A day trip from Salzburg to Hallstatt is one of the most popular excursions in Austria. But trying to figure out how to get from Salzburg to Hallstatt turns out to be harder than anticipated. This detailed guide provides you with all the information to take the frustration out of planning your day trip to Hallstatt. It also tells you what to do and see once you get there.
How to get from Salzburg to Hallstatt by train and bus
The distance from Salzburg to Hallstatt is only 71,7 km but this doesn’t mean you can travel there in under an hour. Public transport mostly requires at least one change and often a combination of bus and train travel. If you prefer to drive, the scenic road route via the Wolfgangsee and Bad Ischl also takes well over an hour.
Salzburg to Hallstatt by train
I searched many different options to find the quickest, cheapest and best-timed train from Salzburg to Hallstatt when I visited recently with a good friend from South Africa. We were looking to depart around 09:00 and coming back in the late afternoon, leaving enough time to see all the Hallstatt attractions.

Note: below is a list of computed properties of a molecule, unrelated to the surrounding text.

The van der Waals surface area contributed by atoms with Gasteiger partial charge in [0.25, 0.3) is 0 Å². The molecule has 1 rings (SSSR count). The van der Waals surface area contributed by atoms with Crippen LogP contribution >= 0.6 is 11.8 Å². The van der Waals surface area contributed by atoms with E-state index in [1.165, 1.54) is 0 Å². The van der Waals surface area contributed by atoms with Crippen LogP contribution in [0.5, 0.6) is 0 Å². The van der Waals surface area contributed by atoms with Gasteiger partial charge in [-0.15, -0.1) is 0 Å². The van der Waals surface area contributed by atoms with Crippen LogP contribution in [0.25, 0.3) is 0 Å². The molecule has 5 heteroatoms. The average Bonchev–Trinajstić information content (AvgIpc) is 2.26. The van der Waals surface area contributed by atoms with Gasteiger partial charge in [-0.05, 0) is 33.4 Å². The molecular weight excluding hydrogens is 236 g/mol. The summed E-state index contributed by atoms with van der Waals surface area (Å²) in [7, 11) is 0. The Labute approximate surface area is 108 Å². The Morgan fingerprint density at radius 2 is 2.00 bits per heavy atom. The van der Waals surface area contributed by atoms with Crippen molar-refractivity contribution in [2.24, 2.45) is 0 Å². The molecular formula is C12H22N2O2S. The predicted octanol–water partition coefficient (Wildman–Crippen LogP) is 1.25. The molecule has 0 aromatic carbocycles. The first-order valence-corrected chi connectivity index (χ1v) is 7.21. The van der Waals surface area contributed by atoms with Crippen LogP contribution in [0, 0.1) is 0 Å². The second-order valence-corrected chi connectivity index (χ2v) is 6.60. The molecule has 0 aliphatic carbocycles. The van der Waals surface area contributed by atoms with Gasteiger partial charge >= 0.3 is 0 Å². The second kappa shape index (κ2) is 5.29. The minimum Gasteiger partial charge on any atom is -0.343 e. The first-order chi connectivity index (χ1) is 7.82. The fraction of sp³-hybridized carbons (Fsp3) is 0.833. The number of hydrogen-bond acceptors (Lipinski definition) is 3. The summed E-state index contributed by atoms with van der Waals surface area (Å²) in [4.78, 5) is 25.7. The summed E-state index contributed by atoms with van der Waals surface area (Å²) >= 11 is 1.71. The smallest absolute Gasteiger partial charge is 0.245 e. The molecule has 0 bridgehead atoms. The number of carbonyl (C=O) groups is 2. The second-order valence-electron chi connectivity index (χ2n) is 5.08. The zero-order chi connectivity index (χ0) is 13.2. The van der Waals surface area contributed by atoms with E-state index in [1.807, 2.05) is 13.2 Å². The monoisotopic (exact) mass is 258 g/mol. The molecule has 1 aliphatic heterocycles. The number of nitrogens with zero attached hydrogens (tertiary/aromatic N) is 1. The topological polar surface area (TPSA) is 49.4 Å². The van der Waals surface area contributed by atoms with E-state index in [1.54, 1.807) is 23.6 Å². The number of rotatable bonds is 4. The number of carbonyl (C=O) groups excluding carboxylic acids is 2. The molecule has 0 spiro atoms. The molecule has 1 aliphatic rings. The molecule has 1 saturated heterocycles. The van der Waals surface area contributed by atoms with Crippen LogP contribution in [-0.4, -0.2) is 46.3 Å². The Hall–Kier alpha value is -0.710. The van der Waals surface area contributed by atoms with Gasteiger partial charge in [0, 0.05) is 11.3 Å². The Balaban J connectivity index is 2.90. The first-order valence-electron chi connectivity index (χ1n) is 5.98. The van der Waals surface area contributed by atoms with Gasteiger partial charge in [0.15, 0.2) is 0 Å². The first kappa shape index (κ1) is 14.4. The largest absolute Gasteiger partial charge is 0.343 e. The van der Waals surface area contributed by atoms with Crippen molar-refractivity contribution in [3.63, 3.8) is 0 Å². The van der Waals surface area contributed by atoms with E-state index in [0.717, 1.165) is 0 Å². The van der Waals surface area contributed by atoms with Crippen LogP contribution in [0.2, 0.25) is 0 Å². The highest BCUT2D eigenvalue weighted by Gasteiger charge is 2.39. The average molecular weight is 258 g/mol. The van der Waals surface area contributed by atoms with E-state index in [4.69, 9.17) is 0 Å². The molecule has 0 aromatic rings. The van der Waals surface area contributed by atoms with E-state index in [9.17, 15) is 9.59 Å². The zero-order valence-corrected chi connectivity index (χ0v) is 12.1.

Although not the fastest way to get to Hallstatt from Salzburg, the train turns out to be the easiest if you’re dependent on public transport. Besides, the journey is so scenic you won’t mind it taking a bit longer. The train passes some of the other beautiful lakes and villages in the Salzkammergut region. One to consider getting off at to explore if your time allows is Gmunden on the shores of the Lake Traunsee.
But while the ÖBB (Austrian Railway) trains are very clean and punctual, their website is surprisingly hard to navigate when you land on it for the first time.